Area Moment of Inertia: Definition, Formula, Theorem

By Deepak Yadav|Updated : October 26th, 2022

Before diving into the Area Moment of Inertia details, let's first understand the moment of inertia. The moment of inertia is defined as the quantity expressed by the body resisting angular acceleration, which is the sum of the product of each particle's mass and its square of the distance from the axis of rotation. In simpler terms, it is a quantity determining the amount of torque required for a certain angular acceleration in a rotational axis. The angular mass or rotational inertia are other names for the moment of inertia. kg-m2 is the SI unit for a moment of inertia.

Area Moment of Inertia PDF

The second moment of area, also known as the quadratic moment of area or the area moment of inertia, is a geometrical feature of an area that reflects how its points are distributed concerning an arbitrary axis. The second moment of area is commonly indicated by an I (for an axis in the plane of the area) or a J. (for an axis perpendicular to the plane). It is calculated in both circumstances using a multiple integral over the object in the issue. It has a length of L to the fourth power. Let's take a deep dive into concepts related to area moment of inertia in detail.

Area Moment of Inertia

The area moment of inertia, also known as the second area moment or the 2nd moment of area, is a feature of a two-dimensional plane form that illustrates how its points are distributed in the cross-sectional plane along an arbitrary axis. This property describes the deflection of a plane shape under a load. The area moment of inertia is essential for the GATE exam as MCQ-based questions can be seen in the exam.

For an axis in a plane, the area moment of inertia is commonly indicated by the symbol I. When the axis is perpendicular to the plane, it is also designated as J. The dimension unit of the second area moment is L4 (length to the power of four). The International System of Units unit of measurement is the meter to the power of four, or m4. It can be inches to the fourth power, in4 if we use the Imperial System of Units.

This concept will appear frequently in the field of engineering. In this context, the area moment of inertia is believed to be a measure of a beam's flexural stiffness. It is a significant feature that is used to calculate the deflection of a beam or to measure its resistance to bending. We'll look at two examples here.

  • First, the planar second moment of the area where the force sits perpendicular to the neutral axis can characterize or define a beam's bending resistance.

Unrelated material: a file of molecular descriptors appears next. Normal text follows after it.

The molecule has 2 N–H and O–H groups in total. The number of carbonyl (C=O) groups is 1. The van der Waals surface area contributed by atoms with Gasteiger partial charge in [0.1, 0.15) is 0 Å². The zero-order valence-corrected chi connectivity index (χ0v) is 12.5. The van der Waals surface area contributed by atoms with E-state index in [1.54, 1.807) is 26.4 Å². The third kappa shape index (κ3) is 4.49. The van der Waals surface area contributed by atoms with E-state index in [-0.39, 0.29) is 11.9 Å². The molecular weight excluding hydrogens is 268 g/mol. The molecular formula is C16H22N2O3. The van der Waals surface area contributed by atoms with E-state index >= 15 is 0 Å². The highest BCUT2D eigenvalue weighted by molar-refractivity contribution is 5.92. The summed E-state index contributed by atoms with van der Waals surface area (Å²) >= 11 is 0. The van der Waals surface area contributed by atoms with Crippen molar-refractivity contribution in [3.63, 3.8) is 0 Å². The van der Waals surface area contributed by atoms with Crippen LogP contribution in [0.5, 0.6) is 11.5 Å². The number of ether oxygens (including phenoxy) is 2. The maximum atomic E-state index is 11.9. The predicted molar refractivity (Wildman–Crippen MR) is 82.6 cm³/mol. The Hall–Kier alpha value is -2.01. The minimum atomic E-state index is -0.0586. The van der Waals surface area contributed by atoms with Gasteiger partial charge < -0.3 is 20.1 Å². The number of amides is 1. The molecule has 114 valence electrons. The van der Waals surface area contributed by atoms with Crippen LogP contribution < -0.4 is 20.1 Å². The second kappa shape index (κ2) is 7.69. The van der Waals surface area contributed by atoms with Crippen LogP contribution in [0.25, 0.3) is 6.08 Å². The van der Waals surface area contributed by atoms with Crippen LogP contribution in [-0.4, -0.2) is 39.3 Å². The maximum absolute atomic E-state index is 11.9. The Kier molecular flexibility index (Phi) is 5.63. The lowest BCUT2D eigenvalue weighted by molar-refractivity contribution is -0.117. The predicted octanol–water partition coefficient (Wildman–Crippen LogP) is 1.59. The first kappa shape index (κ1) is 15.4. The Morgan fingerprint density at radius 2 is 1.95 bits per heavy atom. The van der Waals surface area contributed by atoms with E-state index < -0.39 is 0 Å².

• Second, when the applied moment is parallel to the beam's cross-section, the polar second moment of the area can be employed to calculate its resistance. It is essentially the beam's resistance to torsion.

Area Moment of Inertia Formulas

The area moment of inertia formulas can be used to formulate the MSQ-based questions carrying marks scheduled as per the GATE exam pattern. When we consider the area moment of inertia for the x-axis, we get;

Ix = Ixx = ∫y2dxdy

Meanwhile, the area's "product" moment is described by

Ixy = ∫xy dx dy

Parallel Axis Theorem

The parallel axis theorem is an essential part of the GATE ME syllabus. A body's moment of inertia about any axis is equal to the sum of its moment of inertia about a parallel axis passing through its centre of mass and the product of its mass, and the square of the distance between the two lines.

I = Ig = Md2

Where:

  • M = Mass of the body
  • D = the perpendicular distance between the two lines

area moment of inertia

Perpendicular Axis Theorem

The moment of inertia about a perpendicular axis for a planar body is the sum of the moments of inertia about two perpendicular axes coincident with this perpendicular axis. It sits on the plane of the body. The expression specifies it.

Iz = Ix + Iy

 

area moment of inertia

Area Moments of Inertia for Some Common Shapes

The following is a list of some form's second moments of area. The second moment of area, also known as the area moment of inertia, is a geometrical feature of an area that represents the distribution of its points concerning an arbitrary axis.

area moment of inertia of some common shapes

Important GATE Notes
Work Done By A ForceMotion Under Gravity
Dynamic ResistanceStatic Resistance
Ideal DiodeBettis Theorem
Work Done By A Constant ForceApplication Layer Protocols
Castiglia's TheoremPortal Frames

Get complete information about the GATE exam pattern, cut-off, and all those related things on the Byju Exam Prep official youtube channel.

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FAQs about Area Moment of Inertia

  • A body's moment of inertia about any axis is equal to the sum of its moment of inertia about a parallel axis passing through its center of mass and the product of its mass and the square of the distance between the two lines.

  • The area moment of inertia (also known as the second moment of area) is a geometrical feature of a form that describes how points are distributed around an axis. It is employed as a measure of a body's resistance to bending in classical mechanics.

  • A plane area's moment of inertia (MI) about an axis normal to the plane is equal to the sum of the moments of inertia about any two mutually perpendicular axes located in the plane and passing through the specified axis.

  • In linear motion, the moment of inertia plays the same role as mass. It is the measurement of a body's resistance to a change in rotational motion. It is constant for a specified rigid frame and axis of rotation.

  • The mass moment of inertia is a rotating analog of mass, whereas the area moment of inertia is primarily used in beam equations. The units employed in both moments of inertia are also different.

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